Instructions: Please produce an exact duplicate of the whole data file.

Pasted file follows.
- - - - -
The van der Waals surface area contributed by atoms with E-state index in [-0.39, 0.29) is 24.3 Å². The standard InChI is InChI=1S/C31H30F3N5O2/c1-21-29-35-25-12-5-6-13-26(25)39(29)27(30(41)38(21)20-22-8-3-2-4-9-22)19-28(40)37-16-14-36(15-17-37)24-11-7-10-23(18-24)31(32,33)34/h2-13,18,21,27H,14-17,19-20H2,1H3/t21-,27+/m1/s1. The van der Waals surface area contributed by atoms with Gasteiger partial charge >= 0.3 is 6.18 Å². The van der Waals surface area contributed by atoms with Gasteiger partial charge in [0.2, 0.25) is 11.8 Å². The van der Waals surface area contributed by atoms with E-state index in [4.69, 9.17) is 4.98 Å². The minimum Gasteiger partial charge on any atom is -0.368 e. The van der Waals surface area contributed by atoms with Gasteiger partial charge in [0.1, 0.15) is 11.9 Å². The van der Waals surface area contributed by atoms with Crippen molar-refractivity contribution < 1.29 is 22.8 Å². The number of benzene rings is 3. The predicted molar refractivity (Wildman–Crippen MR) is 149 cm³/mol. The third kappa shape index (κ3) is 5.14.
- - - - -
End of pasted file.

The van der Waals surface area contributed by atoms with E-state index in [-0.39, 0.29) is 24.3 Å². The standard InChI is InChI=1S/C31H30F3N5O2/c1-21-29-35-25-12-5-6-13-26(25)39(29)27(30(41)38(21)20-22-8-3-2-4-9-22)19-28(40)37-16-14-36(15-17-37)24-11-7-10-23(18-24)31(32,33)34/h2-13,18,21,27H,14-17,19-20H2,1H3/t21-,27+/m1/s1. The van der Waals surface area contributed by atoms with Gasteiger partial charge >= 0.3 is 6.18 Å². The van der Waals surface area contributed by atoms with Gasteiger partial charge in [0.2, 0.25) is 11.8 Å². The van der Waals surface area contributed by atoms with E-state index in [4.69, 9.17) is 4.98 Å². The minimum Gasteiger partial charge on any atom is -0.368 e. The van der Waals surface area contributed by atoms with Gasteiger partial charge in [0.1, 0.15) is 11.9 Å². The van der Waals surface area contributed by atoms with Crippen molar-refractivity contribution < 1.29 is 22.8 Å². The number of benzene rings is 3. The predicted molar refractivity (Wildman–Crippen MR) is 149 cm³/mol. The third kappa shape index (κ3) is 5.14.